Consumer products giant Procter & Gamble is adjusting its marketing campaign for the middle class by marketing less to it.
The maker of household names such as Crest toothpaste or Tide detergent says a shrinking middle class is forcing marketing campaigns to focus on higher-end and lower-end consumer groups, but less in the middle, The Wall Street Journal reports.
"It's required us to think differently about our product portfolio and how to please the high-end and lower-end markets," says Melanie Healey, group president of P&G's North America business, the Journal reports
"That's frankly where a lot of the growth is happening."
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The American middle class — households with annual incomes between $50,000 and $140,000 a year — was suffering even before the Great Recession as family revenues did not grow in pace with inflation and increasing housing, healthcare, education and other costs.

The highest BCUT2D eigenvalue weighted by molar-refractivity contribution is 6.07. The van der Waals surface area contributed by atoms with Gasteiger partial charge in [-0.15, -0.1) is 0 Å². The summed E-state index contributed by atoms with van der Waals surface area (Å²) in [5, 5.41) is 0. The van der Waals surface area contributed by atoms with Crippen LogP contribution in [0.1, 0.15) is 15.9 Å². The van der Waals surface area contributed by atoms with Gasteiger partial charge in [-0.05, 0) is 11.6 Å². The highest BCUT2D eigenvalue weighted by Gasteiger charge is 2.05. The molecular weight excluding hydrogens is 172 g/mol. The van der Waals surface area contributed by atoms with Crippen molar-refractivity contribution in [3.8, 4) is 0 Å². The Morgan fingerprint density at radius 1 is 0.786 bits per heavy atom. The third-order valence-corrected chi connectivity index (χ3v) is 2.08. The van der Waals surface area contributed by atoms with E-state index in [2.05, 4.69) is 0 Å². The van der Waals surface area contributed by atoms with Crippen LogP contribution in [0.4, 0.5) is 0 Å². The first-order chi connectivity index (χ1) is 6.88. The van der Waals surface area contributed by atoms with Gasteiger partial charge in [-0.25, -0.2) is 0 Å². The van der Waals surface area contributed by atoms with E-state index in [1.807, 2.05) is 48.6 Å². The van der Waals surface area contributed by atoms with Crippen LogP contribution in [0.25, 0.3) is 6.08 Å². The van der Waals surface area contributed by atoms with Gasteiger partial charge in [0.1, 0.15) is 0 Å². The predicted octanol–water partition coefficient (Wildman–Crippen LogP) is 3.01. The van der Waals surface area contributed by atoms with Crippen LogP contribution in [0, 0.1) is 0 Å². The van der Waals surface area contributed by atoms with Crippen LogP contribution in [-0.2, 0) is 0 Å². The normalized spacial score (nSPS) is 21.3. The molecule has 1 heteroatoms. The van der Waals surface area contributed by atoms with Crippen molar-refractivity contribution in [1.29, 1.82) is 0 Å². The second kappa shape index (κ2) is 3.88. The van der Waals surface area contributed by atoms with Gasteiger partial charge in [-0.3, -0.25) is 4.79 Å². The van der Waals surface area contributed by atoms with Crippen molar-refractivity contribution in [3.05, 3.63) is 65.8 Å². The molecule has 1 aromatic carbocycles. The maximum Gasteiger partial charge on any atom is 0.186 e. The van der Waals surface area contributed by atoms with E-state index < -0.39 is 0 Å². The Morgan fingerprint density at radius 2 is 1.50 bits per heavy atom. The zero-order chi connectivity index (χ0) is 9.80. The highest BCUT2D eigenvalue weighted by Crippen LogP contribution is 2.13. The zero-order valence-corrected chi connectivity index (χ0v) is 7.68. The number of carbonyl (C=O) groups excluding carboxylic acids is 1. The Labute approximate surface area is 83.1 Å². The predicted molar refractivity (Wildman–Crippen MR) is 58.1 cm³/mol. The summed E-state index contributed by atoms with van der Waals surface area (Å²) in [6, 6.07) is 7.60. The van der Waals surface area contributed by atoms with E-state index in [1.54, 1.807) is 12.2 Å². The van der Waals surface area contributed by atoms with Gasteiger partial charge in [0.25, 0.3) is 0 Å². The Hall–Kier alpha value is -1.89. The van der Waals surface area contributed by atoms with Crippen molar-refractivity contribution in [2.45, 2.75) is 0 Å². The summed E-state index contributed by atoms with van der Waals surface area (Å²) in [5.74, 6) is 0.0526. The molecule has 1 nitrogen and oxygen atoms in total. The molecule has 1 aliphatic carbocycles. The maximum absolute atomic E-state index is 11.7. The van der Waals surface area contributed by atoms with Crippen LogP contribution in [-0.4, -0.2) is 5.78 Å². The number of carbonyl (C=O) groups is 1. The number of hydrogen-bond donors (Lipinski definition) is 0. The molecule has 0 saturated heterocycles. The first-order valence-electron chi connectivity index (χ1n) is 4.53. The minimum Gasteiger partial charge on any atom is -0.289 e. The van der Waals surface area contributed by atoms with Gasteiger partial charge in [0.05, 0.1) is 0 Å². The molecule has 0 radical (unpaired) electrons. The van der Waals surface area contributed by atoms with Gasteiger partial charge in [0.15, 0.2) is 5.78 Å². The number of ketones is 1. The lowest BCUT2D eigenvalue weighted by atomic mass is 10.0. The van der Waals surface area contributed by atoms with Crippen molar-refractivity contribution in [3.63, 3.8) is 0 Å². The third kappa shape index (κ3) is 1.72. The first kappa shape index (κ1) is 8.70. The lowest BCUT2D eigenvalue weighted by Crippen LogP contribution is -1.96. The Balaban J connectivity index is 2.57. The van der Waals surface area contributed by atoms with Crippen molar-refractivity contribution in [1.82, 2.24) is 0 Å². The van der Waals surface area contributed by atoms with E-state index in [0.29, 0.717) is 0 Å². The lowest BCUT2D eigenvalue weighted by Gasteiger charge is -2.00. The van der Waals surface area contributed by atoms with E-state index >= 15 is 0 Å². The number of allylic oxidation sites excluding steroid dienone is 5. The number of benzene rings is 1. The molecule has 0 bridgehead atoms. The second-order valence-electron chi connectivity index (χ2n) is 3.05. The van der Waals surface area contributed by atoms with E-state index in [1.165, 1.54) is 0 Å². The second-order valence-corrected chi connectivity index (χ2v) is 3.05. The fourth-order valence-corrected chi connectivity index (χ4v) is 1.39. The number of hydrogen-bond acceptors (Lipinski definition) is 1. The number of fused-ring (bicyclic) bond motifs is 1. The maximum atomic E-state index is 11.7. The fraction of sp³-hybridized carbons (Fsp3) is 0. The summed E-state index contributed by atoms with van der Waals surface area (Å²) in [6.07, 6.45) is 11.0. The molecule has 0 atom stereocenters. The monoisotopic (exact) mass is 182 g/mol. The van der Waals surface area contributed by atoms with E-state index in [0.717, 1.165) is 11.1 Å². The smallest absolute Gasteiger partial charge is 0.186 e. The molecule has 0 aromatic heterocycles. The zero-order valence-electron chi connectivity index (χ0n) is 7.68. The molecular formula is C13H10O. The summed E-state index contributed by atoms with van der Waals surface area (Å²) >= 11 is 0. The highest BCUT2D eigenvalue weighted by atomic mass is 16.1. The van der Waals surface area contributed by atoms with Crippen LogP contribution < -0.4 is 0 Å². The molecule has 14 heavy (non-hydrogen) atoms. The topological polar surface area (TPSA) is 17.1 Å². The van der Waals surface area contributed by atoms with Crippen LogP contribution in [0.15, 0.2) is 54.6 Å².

As a result, many middle-class shoppers are trading down to lower-priced consumer products.
Consumer spending accounts for 70 percent of the U.S. economy, yet confidence in the economy remains low due in part to stubbornly high unemployment rates.
President Barack Obama recently unveiled a $447 billion jobs plan, although some experts say that until the housing market recovers, the package — a series of tax incentives and investments in projects such as infrastructure — won't make a dent in unemployment.
"Until we fix the housing program, it is hard to see how consumers are going to have confidence, net worth and the willingness to spend," says Harvard University economics professor Martin Feldstein, according to Bloomberg.
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